Gotta Catch ‘Em All: How Pokémon Go can Lure in New Clients

A mobile game hit the market by storm in July. Within one week it attracted over 15 million players, earned its developer a reported $1.6 million a day and quickly became the hottest game since Candy Crush.

The record-shattering app? Pokémon Go.

Players download the game onto a mobile device before they enter an augmented reality where their physical location and device camera are used to display animated Pokémon creatures all around them.

To find the best characters and access other features, players must travel, mostly by foot, making the game a great exercise motivator. Viral videos have captured the Poké craze, showing players running into places like New York’s Central Park to catch hard-to-find Pokémon. And you may have seen photos of public parks filled with people milling around and interacting as they pursue Pokémon.

If you joined the Poké world or know others who have, you understand the players’ dedication. It’s a trait you can utilize to attract new clients.

A veterinary hospital can put Pokémon Go to use in engaging ways. For example, Muncie Animal Shelter in Indiana advertised to Pokémon Go players to come walk rescue dogs while on the hunt for characters. The result? Media attention, viral social media posts and homeless dogs getting much-needed contact and exercise.

How else can a clinic employ Pokémon Go?

Take Advantage of PokéStops 

If your clinic is designated a PokéStop or located near one—the Pokémon Go website takes requests—you can entice nearby players to enter your hospital. PokéStops are set in strategic locations such as landmarks, schools and churches. When players reach one, they earn in-game items such as Pokéballs, which are necessary for catching Pokémon, and potions that heal Pokémon.

You can set lures at PokéStops in an attempt to draw rare Pokémon to the location. The person who lays down the lure sees it, and it shows up on the maps of other players. Lures are good for 30 minutes and are heavily used.

MARKETING TACTIC: For a month at a time, a hospital can purchase one lure a week—total cost of $25—and place it at the PokéStop. You can use social media to advertise the day and time you will set the lure, but be prepared for incoming traffic. Have information ready to hand out to potential clients, or even offer a special deal for players. Get creative with messaging, like “Does your Rattata need a rabies shot? 10 percent off for Pokémon Go players.”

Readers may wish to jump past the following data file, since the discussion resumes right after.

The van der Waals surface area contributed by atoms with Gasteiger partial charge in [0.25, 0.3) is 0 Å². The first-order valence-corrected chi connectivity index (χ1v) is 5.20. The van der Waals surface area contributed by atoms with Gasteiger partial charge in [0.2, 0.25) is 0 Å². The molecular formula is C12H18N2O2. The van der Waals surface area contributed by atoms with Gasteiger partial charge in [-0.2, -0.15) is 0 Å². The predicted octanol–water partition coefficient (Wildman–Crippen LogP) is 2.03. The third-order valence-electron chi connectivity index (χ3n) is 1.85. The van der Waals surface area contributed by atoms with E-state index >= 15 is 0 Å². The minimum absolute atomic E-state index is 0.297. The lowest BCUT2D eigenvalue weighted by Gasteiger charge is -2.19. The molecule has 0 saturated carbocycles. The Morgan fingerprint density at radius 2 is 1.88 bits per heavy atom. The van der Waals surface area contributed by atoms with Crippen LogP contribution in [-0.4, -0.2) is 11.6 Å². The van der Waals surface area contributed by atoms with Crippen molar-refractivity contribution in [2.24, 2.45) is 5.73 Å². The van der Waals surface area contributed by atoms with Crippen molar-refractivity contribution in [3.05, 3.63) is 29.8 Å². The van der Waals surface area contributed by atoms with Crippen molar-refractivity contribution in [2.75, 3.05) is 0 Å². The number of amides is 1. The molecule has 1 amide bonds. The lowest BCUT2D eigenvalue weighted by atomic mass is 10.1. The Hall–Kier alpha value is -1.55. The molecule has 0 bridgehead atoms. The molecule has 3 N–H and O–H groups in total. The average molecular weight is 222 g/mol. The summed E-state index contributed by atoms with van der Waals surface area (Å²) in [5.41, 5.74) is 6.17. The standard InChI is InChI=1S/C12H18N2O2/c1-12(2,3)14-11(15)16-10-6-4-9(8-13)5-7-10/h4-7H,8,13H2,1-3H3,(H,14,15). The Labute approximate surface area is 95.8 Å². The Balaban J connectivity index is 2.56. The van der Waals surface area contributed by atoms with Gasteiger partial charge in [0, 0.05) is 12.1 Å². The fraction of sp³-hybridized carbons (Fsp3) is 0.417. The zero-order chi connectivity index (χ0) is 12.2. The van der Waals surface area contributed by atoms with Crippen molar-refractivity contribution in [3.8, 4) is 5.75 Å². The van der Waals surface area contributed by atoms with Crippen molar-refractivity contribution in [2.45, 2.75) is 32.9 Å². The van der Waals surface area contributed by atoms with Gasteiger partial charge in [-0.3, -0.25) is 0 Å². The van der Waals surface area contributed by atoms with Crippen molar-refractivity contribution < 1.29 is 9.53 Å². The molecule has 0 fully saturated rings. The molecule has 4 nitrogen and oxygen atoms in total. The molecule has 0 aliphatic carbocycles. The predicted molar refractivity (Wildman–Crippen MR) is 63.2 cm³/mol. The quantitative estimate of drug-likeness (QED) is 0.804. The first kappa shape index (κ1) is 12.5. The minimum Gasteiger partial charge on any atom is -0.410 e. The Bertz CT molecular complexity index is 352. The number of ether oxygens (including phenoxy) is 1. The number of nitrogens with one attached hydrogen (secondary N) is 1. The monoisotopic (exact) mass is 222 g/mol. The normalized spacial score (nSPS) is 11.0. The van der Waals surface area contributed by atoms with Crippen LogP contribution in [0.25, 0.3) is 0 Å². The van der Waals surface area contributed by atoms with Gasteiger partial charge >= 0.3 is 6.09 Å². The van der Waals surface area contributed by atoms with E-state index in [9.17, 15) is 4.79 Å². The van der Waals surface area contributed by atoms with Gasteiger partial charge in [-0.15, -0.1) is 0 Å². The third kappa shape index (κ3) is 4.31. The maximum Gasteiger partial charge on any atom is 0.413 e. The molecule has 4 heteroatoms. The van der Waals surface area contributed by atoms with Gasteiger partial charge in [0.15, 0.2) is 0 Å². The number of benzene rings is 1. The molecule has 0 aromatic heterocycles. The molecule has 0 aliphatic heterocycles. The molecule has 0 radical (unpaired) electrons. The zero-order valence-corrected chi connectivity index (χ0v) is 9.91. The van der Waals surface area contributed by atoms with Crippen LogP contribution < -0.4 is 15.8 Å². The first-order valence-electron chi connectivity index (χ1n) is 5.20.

Take Over PokéGyms 

Players who reach Level 5 in Pokémon Go earn the opportunity to join one of three teams: Mystic, Valor or Instinct. Teams are an important part of PokéGyms, which are another stop on the map and similar to PokéStops. The difference is this: Players in PokéGyms battle one another to take over the gym and earn daily rewards, typically in-game currency and experience. Players can work together to take over a gym, but only if they’re on the same team.

MARKETING TACTIC: Work with your veterinary team to take over a nearby PokéGym, and issue challenges on social media to current and potential clients to take over the gym. You can offer discounts and specials to specific teams as a way to entice pet owners to walk into the clinic. The key is to share your messages through all channels—social media, email, signage—so people begin to associate your clinic as a regular must-stop on their Pokémon journey.

Rare Pokémon Sighting? Spread the World

By simply downloading the game onto a smartphone and opening the app, Pokémon will appear whether or not you’re near a PokéStop or PokéGym.

In the game, Pokémon are everywhere, possibly inside your kennels or exam rooms, or at the reception desk. The trick is to log in to the game and take a screenshot of Pokémon in fun places at your clinic and share a behind-the-scenes look with social media followers.

MARKETING TACTIC: If a rare Pokémon shows up at your clinic, tell the world. People will travel for a chance to capture uncommon or unique Pokémon, so turn their arrival into an advantage. Creatures like Chansey, Lapras and Snorlax are extremely rare and are hard to find. If one pops up in your clinic and you share its location, be prepared for visitors.

Should the idea of 30 people suddenly running into your clinic all at once to catch a Charmander worry you, host an after-hours event so your appointments aren’t affected.

If you’re looking for a new way to market your clinic to potential customers, Pokémon Go may be the answer. The game is heavily played by teenagers through 30-somethings, so the opportunity exists to invite parents of younger children as well as millennials with pets to catch Pokémon and learn about your services.

This post originally published on Veterinary Practice News on September 14, 2016.

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